The background is set, the players have read and understood their sheets. It's now time for lights, camera and action. And I mean ACTION! Give the players something to do. There are never going to see what the game is about if they spend half the scenario debating the price of their room with the landlord.

This happened in my last Dying Earth game and really it didn't start out that well. It wasn't until things started to happen that the new players actually managed to get involved.

Remember that example way back in the introduction? At this point you should be thinking cinema not literature. We don't really care if 'reader, you married him', we want a dripping wet Darcy charging across the croquet lawn on his horse to pull fair Emma from the lake. A play on manners is hard enough to manage with you regular crew so don't expect miracles from complete, and sometimes antagonistic, strangers. Here's rule 5:

  1. ACTION! Make things happen!

With this in mind, think about rules. Allow the players to engage gradually with them. Don't start with a decking battle in Shadowrun, start with a simple street transaction or a sneak roll. Even for experienced players there are bound to be idiosyncrasies in the way you run the game. To avoid the situation where confused players are reduced to quoting rules at you, make it clear from the start how you run the game. Not only will it show who is in charge but it will settle the nerves of those who do and those who don't know the game.

  1. Start with simple rules examples and build up to the more difficult, if you must.

Finally we come to the last rule. Even if you have aced the rest, if you fail this an hour into the game tumbleweeds will start to roll across the table and vultures perch on the GM screen. The only thing left to remind you that the game was once alive is the stink.

Unfortunately this is also the hardest lesson to learn.

The two armies face each other across the plains. One is flesh and blood, the other robotic, unfeeling and deadly. A heroic sacrifice is about to be made. Then some f**kwit has the bright idea to raise the mood by having a clown prat fall around in the foreground. Thank you very much, Mr. Lucas.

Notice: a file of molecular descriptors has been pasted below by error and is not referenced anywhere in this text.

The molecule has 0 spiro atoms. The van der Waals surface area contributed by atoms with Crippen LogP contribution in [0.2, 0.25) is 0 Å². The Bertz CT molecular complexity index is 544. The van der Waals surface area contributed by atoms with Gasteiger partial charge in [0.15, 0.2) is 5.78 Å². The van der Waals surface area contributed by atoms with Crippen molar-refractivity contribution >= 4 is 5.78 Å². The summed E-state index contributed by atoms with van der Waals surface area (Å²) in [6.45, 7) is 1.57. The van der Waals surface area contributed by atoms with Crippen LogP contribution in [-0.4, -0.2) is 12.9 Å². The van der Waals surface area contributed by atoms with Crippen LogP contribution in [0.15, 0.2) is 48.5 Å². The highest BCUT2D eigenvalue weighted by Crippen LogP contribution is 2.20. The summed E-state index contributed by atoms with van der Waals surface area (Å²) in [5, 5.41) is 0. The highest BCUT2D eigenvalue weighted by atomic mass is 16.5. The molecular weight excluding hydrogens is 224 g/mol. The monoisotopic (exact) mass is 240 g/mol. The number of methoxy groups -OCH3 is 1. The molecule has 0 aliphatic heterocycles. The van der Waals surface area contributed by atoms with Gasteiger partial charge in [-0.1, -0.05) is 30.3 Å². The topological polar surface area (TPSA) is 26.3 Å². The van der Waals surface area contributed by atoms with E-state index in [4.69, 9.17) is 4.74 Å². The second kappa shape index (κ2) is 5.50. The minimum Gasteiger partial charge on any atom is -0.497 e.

Don't do that. Just don't.

By all means have comic interludes in your games, but don't let them ruin moments of high drama. Don't let them take away the sense of danger and excitement. Here is rule 7.

  1. Build the tension.

This is the hardest rule because you have to do three things at once. You need to rely on your skill as a writer to produce a moment of real danger. The best way to do this is to offer the PCs a moral dilemma. Should they save the Princess or the Kingdom? What if they do get the alien eggs for Weyland-Yutani? At least the colonists will live. Give them a hard choice, one where somebody has to get hurt.

You then have to deliver the dramatic instant in such a way that it creates the right mood. Get the NPCs to argue for both sides, convincingly. Push the players for time. The decision needs to be made now. Don't give them time to think or to consider all the consequences of their actions.

Then, if you're a real bastard, take the worst case scenario that the players thought could not possibly happen. The one they have just been dismissing as so unlikely. Quickly invent a rational, and hit them with it.

Finally you have to manage the players so that they are not allowed to spoil it.

Because they will.

They'll quote inanely from Aliens or Ghostbusters during a death scene. They'll talk numbers instead of actions: "327 HP damage, gross!" instead of "I pierce the beast's black heart with my father's rapier". They'll goof off to get drinks. They'll even start to talk about Cleopatra 2525 as if it could possibly, ever, be better than your game!

If you keep the tension high enough though, they won't worry about such things. They'll be far to busy enjoying themselves. At Cons, where the game is new to many, where the surroundings are often less than ideal, you need to keep the players focussed on the important. Dramatic Tension will do that for you.

In a previous article, J.S. Majer claimed that roleplaying was just "mastery of specific technique, plus a sense of composition". Here I hope I have covered some of the techniques and touched on the composition of a good Convention scenario.

This article is dedicated to the RPGA who, with a few rare exceptions, wouldn't know a good scenario if it bit them on the ass.

Steve Dempsey is the increasingly harried co-editor of PTGPTB.